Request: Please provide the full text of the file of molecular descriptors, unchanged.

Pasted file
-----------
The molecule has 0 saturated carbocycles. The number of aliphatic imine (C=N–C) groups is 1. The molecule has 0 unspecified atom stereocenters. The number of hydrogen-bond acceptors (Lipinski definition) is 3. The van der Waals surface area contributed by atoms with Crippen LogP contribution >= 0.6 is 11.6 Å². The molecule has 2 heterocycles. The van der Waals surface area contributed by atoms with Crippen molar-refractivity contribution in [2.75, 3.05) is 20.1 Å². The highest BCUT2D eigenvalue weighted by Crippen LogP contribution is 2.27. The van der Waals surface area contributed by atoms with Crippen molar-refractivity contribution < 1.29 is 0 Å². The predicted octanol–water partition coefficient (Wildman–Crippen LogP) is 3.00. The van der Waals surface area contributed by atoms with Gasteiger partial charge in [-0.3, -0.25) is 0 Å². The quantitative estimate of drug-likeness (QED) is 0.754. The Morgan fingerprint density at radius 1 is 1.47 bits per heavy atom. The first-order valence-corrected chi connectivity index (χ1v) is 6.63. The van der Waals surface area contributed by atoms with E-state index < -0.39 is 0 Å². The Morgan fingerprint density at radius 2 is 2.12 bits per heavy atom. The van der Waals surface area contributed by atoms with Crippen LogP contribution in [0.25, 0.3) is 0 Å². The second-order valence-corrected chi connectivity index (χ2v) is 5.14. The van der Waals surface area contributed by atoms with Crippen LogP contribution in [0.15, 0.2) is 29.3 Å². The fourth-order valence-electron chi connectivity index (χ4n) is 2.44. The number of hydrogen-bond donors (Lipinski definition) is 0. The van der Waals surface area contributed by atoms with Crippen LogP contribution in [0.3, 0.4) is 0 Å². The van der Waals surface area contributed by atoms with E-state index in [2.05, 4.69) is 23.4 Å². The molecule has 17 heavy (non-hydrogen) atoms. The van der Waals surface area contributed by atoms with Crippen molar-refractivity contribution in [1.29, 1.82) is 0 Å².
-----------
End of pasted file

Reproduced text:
The molecule has 0 saturated carbocycles. The number of aliphatic imine (C=N–C) groups is 1. The molecule has 0 unspecified atom stereocenters. The number of hydrogen-bond acceptors (Lipinski definition) is 3. The van der Waals surface area contributed by atoms with Crippen LogP contribution >= 0.6 is 11.6 Å². The molecule has 2 heterocycles. The van der Waals surface area contributed by atoms with Crippen molar-refractivity contribution in [2.75, 3.05) is 20.1 Å². The highest BCUT2D eigenvalue weighted by Crippen LogP contribution is 2.27. The van der Waals surface area contributed by atoms with Crippen molar-refractivity contribution < 1.29 is 0 Å². The predicted octanol–water partition coefficient (Wildman–Crippen LogP) is 3.00. The van der Waals surface area contributed by atoms with Gasteiger partial charge in [-0.3, -0.25) is 0 Å². The quantitative estimate of drug-likeness (QED) is 0.754. The Morgan fingerprint density at radius 1 is 1.47 bits per heavy atom. The first-order valence-corrected chi connectivity index (χ1v) is 6.63. The van der Waals surface area contributed by atoms with E-state index < -0.39 is 0 Å². The Morgan fingerprint density at radius 2 is 2.12 bits per heavy atom. The van der Waals surface area contributed by atoms with Crippen LogP contribution in [0.25, 0.3) is 0 Å². The second-order valence-corrected chi connectivity index (χ2v) is 5.14. The van der Waals surface area contributed by atoms with Crippen LogP contribution in [0.15, 0.2) is 29.3 Å². The fourth-order valence-electron chi connectivity index (χ4n) is 2.44. The number of hydrogen-bond donors (Lipinski definition) is 0. The van der Waals surface area contributed by atoms with Crippen LogP contribution in [0.3, 0.4) is 0 Å². The van der Waals surface area contributed by atoms with E-state index in [2.05, 4.69) is 23.4 Å². The molecule has 17 heavy (non-hydrogen) atoms. The van der Waals surface area contributed by atoms with Crippen molar-refractivity contribution in [1.29, 1.82) is 0 Å².